Motion In Architecture

Motion In Architecture

 

Motion In ArchitectureMotion can be expressed in architecture in two ways: by the procession or by superimposition. [Lynn,1998] In processional models of time, architecture is the immobile frame through which motion passes. It is based on static frames and has fixed relationships between functional program and user. The elimination of force and motion from form is the basis of recent alternatives (e.g. sequential model). Through the multiplication and sequencing of static frames it introduces the idea of “dynamic” architecture as multiply framed.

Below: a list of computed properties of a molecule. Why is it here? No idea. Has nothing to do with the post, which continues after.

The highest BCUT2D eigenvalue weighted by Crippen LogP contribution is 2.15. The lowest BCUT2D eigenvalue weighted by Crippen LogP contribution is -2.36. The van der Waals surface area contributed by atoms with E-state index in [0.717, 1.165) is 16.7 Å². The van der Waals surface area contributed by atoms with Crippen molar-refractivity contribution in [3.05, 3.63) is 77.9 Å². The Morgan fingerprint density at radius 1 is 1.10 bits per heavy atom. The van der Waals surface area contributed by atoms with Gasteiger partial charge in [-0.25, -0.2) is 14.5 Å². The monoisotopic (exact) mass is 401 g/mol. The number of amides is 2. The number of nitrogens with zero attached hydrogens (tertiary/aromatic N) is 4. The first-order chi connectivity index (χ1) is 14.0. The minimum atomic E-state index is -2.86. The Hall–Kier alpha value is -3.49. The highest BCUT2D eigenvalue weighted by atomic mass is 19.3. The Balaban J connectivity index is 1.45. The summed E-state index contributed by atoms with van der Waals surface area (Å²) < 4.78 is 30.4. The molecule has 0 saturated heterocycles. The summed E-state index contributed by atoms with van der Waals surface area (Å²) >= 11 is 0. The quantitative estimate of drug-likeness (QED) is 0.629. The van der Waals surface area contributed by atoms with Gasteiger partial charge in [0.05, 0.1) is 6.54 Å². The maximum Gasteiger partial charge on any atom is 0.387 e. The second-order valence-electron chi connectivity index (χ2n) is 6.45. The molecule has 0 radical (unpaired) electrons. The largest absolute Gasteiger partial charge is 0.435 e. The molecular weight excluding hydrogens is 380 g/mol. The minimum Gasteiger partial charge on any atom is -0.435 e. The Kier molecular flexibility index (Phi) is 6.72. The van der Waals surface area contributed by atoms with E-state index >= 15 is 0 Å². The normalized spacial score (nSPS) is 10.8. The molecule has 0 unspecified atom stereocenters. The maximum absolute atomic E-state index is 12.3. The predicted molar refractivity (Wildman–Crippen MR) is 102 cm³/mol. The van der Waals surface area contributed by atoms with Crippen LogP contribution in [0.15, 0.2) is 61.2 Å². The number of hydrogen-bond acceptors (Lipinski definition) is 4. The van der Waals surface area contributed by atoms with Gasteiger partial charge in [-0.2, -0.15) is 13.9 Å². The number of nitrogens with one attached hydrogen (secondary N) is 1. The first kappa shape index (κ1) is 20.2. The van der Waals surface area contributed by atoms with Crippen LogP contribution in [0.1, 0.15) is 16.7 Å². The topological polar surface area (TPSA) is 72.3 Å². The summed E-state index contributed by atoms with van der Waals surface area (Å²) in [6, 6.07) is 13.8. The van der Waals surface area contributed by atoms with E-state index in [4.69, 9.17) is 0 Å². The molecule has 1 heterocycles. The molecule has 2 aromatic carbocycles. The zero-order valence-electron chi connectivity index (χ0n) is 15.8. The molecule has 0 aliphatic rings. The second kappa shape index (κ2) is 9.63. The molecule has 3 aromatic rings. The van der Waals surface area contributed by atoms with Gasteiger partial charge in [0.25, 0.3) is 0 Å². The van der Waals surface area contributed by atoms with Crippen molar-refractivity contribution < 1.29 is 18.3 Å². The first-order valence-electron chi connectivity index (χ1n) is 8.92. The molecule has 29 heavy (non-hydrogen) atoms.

Motion In ArchitectureAn alternate model of time and motion resists the separation of form from its animating forces. Form is perceived in a space of virtual movement and force rather than within an ideal equilibrium space. Instead of a fixed prototype, flexible, mutable models are created, which are rather a potential of multiple variables (“performance envelope”). In result “architecture can be modeled not as a frame but as a mobile participant in dynamical flows.” [Lynn, 1998]

Motion In ArchitectureTo do that, necessary is more than a shift in technology is necessary, but rather a shift in sensibility from reduction to combination, to compose time based, topological designs. Although the introduction of time and motion techniques into architecture affects visual qualities, it is inappropriate to understand technology in terms of style.

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